When a CNN reporter tracked down the Reddit user who claimed credit for creating a GIF that President Donald Trump tweeted of him beating up “CNN” in a wrestling match, network sources say they thought they were taking the high road by not naming the real identity of “HanAssholeSolo.”
In the story, reporter Andrew Kaczynski wrote that CNN had found — but would not identify — the Reddit user, whose other posts included racist and anti-Semitic memes, “[b]ecause he is a private citizen who has issued an extensive statement of apology, showed his remorse by saying he has taken down all his offending posts, and because he said he is not going to repeat this ugly behavior on social media again.”
But it was the next line that would leave the pro-Trump internet inflamed and the journalism community scratching its head: “CNN reserves the right to publish his identity should any of that change.”
Across the pro-Trump social internet, the line has been received as a threat, a warning that the network would doxx the Reddit user should he step out of line again. “CNN blackmails source of Donald Trump wrestling video,” read the headline at Breitbart. The hashtag #CNNBlackmail began trending soon after the story posted Tuesday night, buoyed by tweets from Donald Trump, Jr.
Kaczynski, a former BuzzFeed News reporter, tweeted that the Reddit user, HanAssholeSolo, was an adult, not a 15-year-old, as Trump Jr. tweeted amid the frenzy. Talk of retaliation against Kaczynski and CNN circulated around the right-wing internet.
Even among fellow media types, CNN's strangely worded contingency has been viewed as, at best, highly unconventional. Internally, some at CNN say they recognize that the “reserve the right to publish” line makes the piece sound hostile, when they had initially hoped it would address that there was no deal with HanAssholeSolo to withhold his name.
“All we intended to make clear is that there was no agreement about revealing or not revealing his identity,” said a CNN executive.
The line was added into the story during the editing process, two sources with knowledge of the story said. “Someone did it as a safeguard and it backfired,” said one CNN source.
Andrew Seaman, chairperson of the Society of Professional Journalists’ ethics committee, wrote in a blog post that CNN’s decision was unusual, but not blackmail.
“Journalists should support the open and civil exchange of views, but their role is debatable when they try to police good conduct on other platforms,” Seaman wrote. “Anonymity agreements between journalists and sources should be detailed and often include qualifying statements. The specific qualifying statement in this agreement is not something that should be common practice, though.”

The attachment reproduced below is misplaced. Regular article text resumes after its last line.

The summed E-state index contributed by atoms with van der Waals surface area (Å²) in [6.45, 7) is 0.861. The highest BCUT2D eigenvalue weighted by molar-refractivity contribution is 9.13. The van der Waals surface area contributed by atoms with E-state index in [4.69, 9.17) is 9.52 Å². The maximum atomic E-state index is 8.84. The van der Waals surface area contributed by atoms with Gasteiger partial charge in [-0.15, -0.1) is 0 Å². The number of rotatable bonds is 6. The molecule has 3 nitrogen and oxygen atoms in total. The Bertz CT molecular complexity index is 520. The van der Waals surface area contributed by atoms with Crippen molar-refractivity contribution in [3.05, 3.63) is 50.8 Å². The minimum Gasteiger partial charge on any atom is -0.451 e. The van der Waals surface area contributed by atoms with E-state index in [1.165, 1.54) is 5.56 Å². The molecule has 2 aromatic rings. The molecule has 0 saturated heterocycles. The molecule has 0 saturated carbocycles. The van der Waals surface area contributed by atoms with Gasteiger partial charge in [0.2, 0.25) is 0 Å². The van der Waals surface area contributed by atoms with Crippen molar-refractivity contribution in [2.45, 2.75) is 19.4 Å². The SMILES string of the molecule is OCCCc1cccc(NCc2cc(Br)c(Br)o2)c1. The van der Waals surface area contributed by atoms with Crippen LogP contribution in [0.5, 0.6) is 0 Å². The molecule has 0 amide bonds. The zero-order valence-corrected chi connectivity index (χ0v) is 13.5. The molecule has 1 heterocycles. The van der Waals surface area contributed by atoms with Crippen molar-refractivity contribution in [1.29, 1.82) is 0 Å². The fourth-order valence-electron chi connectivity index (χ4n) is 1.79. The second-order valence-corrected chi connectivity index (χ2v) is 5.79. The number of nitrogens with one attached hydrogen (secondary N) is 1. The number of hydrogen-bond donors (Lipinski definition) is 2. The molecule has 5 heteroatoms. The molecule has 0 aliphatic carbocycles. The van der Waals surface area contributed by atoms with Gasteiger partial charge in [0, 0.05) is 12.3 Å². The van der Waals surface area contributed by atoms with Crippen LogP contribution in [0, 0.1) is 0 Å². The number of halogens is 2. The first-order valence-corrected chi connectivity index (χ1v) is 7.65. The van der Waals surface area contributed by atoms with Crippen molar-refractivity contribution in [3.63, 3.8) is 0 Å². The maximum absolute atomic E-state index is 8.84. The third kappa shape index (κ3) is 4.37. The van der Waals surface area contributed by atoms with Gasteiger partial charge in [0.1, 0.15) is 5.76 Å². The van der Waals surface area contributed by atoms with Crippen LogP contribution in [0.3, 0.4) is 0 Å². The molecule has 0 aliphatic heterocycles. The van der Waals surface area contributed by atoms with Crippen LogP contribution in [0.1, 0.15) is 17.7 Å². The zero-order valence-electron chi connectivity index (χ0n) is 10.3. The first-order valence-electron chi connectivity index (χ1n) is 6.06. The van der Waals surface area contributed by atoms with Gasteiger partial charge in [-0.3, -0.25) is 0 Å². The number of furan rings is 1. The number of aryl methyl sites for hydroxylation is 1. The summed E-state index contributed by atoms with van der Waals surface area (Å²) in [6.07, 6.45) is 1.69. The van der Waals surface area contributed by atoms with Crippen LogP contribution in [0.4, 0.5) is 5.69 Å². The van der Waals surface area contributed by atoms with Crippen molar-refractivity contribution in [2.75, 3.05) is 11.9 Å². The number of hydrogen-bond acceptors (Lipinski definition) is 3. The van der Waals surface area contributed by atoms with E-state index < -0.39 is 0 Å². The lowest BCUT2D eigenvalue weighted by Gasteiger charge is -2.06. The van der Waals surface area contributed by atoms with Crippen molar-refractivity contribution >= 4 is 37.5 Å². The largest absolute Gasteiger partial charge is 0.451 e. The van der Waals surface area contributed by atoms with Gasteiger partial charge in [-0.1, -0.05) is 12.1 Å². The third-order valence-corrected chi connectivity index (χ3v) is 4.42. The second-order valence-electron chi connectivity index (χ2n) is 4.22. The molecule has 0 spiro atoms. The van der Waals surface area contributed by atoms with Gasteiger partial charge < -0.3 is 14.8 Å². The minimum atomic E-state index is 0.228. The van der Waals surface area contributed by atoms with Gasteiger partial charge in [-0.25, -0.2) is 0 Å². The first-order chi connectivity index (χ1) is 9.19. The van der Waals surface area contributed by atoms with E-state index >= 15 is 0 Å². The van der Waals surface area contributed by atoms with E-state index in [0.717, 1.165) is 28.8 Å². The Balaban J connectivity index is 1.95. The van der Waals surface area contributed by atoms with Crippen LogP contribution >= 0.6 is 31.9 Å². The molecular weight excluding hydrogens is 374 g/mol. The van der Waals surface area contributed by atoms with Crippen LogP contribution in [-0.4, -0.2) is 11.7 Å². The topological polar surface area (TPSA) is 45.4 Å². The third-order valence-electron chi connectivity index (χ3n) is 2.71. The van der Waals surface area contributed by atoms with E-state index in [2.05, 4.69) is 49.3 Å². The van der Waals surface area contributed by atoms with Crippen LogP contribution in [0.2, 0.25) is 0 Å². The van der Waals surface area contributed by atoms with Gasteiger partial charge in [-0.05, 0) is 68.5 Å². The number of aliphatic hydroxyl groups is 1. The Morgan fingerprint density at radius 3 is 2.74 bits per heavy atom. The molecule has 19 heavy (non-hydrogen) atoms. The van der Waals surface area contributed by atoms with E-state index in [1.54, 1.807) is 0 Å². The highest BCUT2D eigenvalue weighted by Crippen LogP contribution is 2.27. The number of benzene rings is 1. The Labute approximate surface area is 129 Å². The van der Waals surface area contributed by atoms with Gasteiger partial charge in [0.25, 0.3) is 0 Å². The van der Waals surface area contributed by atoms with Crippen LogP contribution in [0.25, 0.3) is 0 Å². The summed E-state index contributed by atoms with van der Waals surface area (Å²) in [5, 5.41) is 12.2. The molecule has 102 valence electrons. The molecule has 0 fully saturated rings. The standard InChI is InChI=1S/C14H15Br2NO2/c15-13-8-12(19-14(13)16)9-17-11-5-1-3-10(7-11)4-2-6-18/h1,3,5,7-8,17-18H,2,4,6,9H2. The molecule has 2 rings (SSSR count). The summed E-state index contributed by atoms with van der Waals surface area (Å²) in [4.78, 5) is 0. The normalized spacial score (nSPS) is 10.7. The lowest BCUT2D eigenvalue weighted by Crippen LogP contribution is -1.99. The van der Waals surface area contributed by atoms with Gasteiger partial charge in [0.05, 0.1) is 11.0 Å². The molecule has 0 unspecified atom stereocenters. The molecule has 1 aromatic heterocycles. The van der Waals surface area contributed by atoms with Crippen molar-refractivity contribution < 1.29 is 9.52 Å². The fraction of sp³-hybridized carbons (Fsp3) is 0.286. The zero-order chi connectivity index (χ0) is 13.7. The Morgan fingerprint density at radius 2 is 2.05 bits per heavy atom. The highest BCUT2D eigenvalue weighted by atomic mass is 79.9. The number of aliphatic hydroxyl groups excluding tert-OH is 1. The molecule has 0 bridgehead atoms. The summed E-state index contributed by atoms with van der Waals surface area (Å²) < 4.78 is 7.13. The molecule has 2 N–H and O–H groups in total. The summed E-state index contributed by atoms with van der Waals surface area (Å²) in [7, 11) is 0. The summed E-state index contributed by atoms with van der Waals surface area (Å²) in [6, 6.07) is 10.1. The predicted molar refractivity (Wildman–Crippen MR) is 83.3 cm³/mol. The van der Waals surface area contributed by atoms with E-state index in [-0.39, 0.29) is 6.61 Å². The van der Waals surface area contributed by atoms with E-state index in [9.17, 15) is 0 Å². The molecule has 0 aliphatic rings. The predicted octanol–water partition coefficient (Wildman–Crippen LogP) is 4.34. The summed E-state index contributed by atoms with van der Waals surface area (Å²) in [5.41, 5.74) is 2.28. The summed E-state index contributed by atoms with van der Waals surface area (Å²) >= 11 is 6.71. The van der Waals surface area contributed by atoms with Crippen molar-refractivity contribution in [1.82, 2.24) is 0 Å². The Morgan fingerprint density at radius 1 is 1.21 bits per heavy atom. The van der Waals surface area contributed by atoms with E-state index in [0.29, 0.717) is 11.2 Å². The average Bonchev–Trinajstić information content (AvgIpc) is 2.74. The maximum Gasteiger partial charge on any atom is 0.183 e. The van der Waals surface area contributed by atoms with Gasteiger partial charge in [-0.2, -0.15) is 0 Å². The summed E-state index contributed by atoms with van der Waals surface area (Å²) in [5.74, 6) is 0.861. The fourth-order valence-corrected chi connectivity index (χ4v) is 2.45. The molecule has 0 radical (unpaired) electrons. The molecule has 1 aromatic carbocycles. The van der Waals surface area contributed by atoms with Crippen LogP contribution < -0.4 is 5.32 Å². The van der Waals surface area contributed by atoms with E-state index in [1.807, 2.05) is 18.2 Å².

As the controversy swirled, CNN issued a statement saying that the line was not meant as a threat.
"CNN decided not to publish the name of the Reddit user out of concern for his safety. Any assertion that the network blackmailed or coerced him is false,” the network said in the statement. “The user, who is an adult male, not a 15-year-old boy, apologized and deleted his account before ever speaking with our reporter. CNN never made any deal, of any kind, with the user. In fact, CNN included its decision to withhold the user's identity in an effort to be completely transparent that there was no deal.”
(The Reddit user had issued the apology after he was contacted by CNN, but before he spoke with the reporter.)
For CNN, releasing a statement in the middle of a Twitter maelstrom is becoming increasingly commonplace, from Reza Aslan’s tweet about Donald Trump and Kathy Griffin’s Trump photo to conservative filmmaker James O’Keefe’s videos featuring CNN employees. Trump has made CNN the focus of his Twitter campaign against “fake news.”
In an interview with the New York Times, network president Jeff Zucker said he was working to keep CNN staff focused on doing their work in spite of Trump's attention.
"He’s trying to bully us, and we’re not going to let him intimidate us," Zucker told the Times. "You can’t lose your confidence and let that change the way you conduct yourselves.”
In general, the network is on high editorial alert after three employees resigned in the wake of a retracted story about Russia late last month, and Zucker has told staffers in recent weeks that they need to play “error-free ball,” network sources say.
Even so, CNN executives feel like the “reserve the right” line in the HanAssholeSolo story has been hijacked by enemies acting in bad faith. And they feel that, if anything, they showed journalistic restraint by not publishing the user’s identity. (Kaczynski tweeted late Tuesday that HanAssholeSolo had called him and agreed that he was not threatened.)
“There were some who wanted to publish his name, some who did not. It was a judgment call,” said a CNN executive. “If it turns out that was the wrong call, we reserve the right to publish his name if circumstances change in the future.”
For now, according to a source with knowledge of the situation, Kaczynski and his family are the subject of an ongoing harassment campaign that includes the publication of personal information and death threats. And earlier today, the pro-Trump social media personality Michael Cernovich announced a protest outside Kaczynski’s New York home.
Joe Bernstein and Claudia Koerner contributed reporting.
Steven Perlberg is a media and politics reporter for BuzzFeed News and is based in New York.
Contact Steven Perlberg at firstname.lastname@example.org.
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